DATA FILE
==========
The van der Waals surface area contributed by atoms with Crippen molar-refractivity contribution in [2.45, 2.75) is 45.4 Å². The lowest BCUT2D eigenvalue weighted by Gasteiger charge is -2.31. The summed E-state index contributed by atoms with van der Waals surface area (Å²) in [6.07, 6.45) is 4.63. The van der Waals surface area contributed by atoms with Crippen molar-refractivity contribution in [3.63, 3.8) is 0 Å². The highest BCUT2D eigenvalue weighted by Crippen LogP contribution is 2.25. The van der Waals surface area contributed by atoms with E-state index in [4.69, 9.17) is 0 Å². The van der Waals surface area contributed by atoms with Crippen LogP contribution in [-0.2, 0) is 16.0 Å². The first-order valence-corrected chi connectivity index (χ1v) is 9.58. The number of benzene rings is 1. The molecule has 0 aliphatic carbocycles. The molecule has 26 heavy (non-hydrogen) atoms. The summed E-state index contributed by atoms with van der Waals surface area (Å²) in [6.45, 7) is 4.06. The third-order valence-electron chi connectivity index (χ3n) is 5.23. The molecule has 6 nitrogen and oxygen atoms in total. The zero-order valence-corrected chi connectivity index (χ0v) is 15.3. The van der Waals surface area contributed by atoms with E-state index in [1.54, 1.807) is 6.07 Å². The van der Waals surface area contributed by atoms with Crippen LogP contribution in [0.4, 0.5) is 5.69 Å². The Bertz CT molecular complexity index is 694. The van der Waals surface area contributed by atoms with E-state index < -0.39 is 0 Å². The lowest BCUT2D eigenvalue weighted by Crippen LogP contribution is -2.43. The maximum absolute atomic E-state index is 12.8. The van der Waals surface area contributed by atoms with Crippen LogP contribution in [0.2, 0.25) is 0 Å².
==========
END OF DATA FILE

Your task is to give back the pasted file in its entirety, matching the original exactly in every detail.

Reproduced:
The van der Waals surface area contributed by atoms with Crippen molar-refractivity contribution in [2.45, 2.75) is 45.4 Å². The lowest BCUT2D eigenvalue weighted by Gasteiger charge is -2.31. The summed E-state index contributed by atoms with van der Waals surface area (Å²) in [6.07, 6.45) is 4.63. The van der Waals surface area contributed by atoms with Crippen molar-refractivity contribution in [3.63, 3.8) is 0 Å². The highest BCUT2D eigenvalue weighted by Crippen LogP contribution is 2.25. The van der Waals surface area contributed by atoms with E-state index in [4.69, 9.17) is 0 Å². The van der Waals surface area contributed by atoms with Crippen LogP contribution in [-0.2, 0) is 16.0 Å². The first-order valence-corrected chi connectivity index (χ1v) is 9.58. The number of benzene rings is 1. The molecule has 0 aliphatic carbocycles. The molecule has 26 heavy (non-hydrogen) atoms. The summed E-state index contributed by atoms with van der Waals surface area (Å²) in [6.45, 7) is 4.06. The third-order valence-electron chi connectivity index (χ3n) is 5.23. The molecule has 6 nitrogen and oxygen atoms in total. The zero-order valence-corrected chi connectivity index (χ0v) is 15.3. The van der Waals surface area contributed by atoms with E-state index in [1.54, 1.807) is 6.07 Å². The van der Waals surface area contributed by atoms with Crippen LogP contribution in [0.4, 0.5) is 5.69 Å². The Bertz CT molecular complexity index is 694. The van der Waals surface area contributed by atoms with E-state index < -0.39 is 0 Å². The lowest BCUT2D eigenvalue weighted by Crippen LogP contribution is -2.43. The maximum absolute atomic E-state index is 12.8. The van der Waals surface area contributed by atoms with Crippen LogP contribution in [0.2, 0.25) is 0 Å².